Shared mobility will be the future of transport and it’ll all be in the air. Literally. The automobile sector will have to bring the ‘next big-thing’ in shared rides and a “flying taxi” is a reality closer than you think.
Now some must be quite sceptical of the prediction. Primarily because the concept has not taken a visible shape anywhere in the world to date. Let us warn you though, the development on the technology has been going on for a while now.
To think of it, humankind has managed to create re-usable rockets, power cars with a pack of batteries with utmost efficiency, planted crops on the far side of the moon and looks almost ready to send our own kind to Mars. In comparison, making a passenger pod fly on a quad-copter does not seem to be much of a struggle now, does it?
Hopefully, you are able to see the ray of hope for flying taxis now. And just to ascertain the efforts going on towards bringing the vision to reality, here is a look at some firms in the race and what they are up to.
1. Uber Elevate
The world’s largest ride sharing platform shows strong interest in creating an aerial node-to-node network for commuters. The idea is to use vertical take-off and landing (VTOL) vehicles for transporting passengers from and to set destinations. Watch the video below to have an idea of how the concept will shape:
Among others, the company has partnered with Bell Helicopter for this, an American aerospace manufacturer headquartered in Texas. Recently at the CES 2019, Bell Helicopter showcased its Nexus, a 5-seater VTOL that is supposed to give wings to Uber’s Elevate vision. A look at its 6 massive 90-degree tilting rotors can already show you a glimpse of your future. Feel like the Jetsons yet?
A whitepaper on the concept by Uber explains why the flying taxi service makes sense. As per it, Uber says that the initial cost for commuters of the Uber Elevate will be marginally higher than the present rates of its cabs. In the long term, this cost will be even less than the present cab tariffs. Similar cost efficiency is predicted for the VTOL manufacturers.
Now get this. Uber aims to launch the service by as soon as 2023. But that is only for Dallas and Los Angeles. Other international markets will follow. The exciting part, Uber is actively evaluating a potential launch market in India too, among four other countries.
2. Audi Pop.Up Next
Audi’s ‘Pop.Up Next’ prototype is a flying taxi which combines a self-driving electric car with a passenger drone. Both the components are detachable. Meaning the passengers can travel on road in an autonomous car, to the take-off site. Once there, a drone attaches itself on top of the car and the vehicle is then carried to its destination through the air.
Check out Audi’s cool flying taxi concept here:
The concept is being pursued in collaboration with Italdesign and Airbus and is expected to be deployed within the next decade. Notice that while Uber’s concept is more of a node-to-node transport, Audi’s Pop.Up Next is a complete door-to-door transport concept, also offering the to and fro transport from the landing sites.
As seen in the video, the aerial part of the journey will be made possible by an eVTOL by Airbus, powered by a twin electric motors of 65 kW each which claim a 60 kms range, a mere 15 mins charging time and an impressive 120 kmph top speed.
On the ground, an autonomous vehicle with a range of 130 kms and a top speed of 100 kmph will be deployed. It is imagined to move to the next passenger or the charging station on its own and have other technology laden features like eye tracking, face recognition, touch and voice control and more.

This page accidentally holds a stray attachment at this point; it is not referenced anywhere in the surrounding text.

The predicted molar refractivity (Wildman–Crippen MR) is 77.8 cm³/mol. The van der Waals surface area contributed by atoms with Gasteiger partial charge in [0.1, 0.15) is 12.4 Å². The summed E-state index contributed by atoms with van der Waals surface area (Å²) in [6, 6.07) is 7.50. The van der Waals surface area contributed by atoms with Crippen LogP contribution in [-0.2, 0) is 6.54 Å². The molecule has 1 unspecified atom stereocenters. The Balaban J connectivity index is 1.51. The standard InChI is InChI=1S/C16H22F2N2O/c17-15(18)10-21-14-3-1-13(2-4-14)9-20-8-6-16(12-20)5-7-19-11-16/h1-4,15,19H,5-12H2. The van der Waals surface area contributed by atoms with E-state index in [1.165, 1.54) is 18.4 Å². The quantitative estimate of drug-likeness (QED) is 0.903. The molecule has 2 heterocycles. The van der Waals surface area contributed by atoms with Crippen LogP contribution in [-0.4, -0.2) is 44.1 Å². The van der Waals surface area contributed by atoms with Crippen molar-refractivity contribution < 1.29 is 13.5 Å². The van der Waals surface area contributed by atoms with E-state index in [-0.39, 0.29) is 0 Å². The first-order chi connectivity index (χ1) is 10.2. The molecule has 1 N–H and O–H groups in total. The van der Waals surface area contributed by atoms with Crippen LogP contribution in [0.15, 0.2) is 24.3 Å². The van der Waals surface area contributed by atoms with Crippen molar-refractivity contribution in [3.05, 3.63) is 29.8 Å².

Currently, Audi is conducting tests for this in Mexico City or Sao Paulo, with rides waiting for commuters who book helicopter flights from either of the sites. As the concept of flying taxis takes off, Audi wants to be ready on the ground with the complete knowledge of consumer behaviour.
3. Vertical Aerospace
Founded in 2016, the British aerospace manufacturer is already a front runner in the race to flying taxis. Vertical Aerospace is also one of Uber’s partners in creating a flying taxi network, with a job to provide the ride hailing firm with VTOLs for the purpose. For the most parts, Vertical Aerospace is right on schedule to come up with an eVTOL, as the company has already demonstrated its first ever working prototype for the same, becoming the first ever UK based company to do so.
In practicality, the concept is similar to those above. An electric VTOL will carry those who book a ride through an app from one vertiport to another. It is not as elaborate as the Audi Pop.up Next, as the transport would be limited to between vertiports and not from door to door.
It does aim to solve two crucial anomalies with the way we fly today. One, the intra-city travel, or the short hauls as some might understand, will be more easily accessible as well as economical with the company’s eVTOLs. Second, the huge amount of emissions associated with flying will be cut down, thanks to the battery powered nature of the aircraft.
4. Boeing NeXt
The American major in the aerospace vertical is making consistent efforts to power the urban air mobility. Under its Boeing NeXt initiative, the firm has to date, come up with an autonomous passenger air vehicle (PAV) as well as an electric eVTOL cargo air vehicle (CAV) for aerial transfer of cargo or other such logistics operations.
While Boeing tested out its autonomous PAV for the first time in January this year, trials for the eVTOL CAV were conducted way back in January 2018. Focusing on both the use-case scenarios will give Boeing the edge in the industry once such modern flying vehicle become mainstream.
For now, Boeing’s PAV prototype is powered electrically with a claimed range of 80 kms in a single flight. Spreading out 9.14m in length and 8.53m in width, the vehicle can carry one passenger through an electric forward propulsion mechanism. The flying prototype has been developed by Boeing’s subsidiary Aurora Flight Services within a year of it coming up with the conceptual design.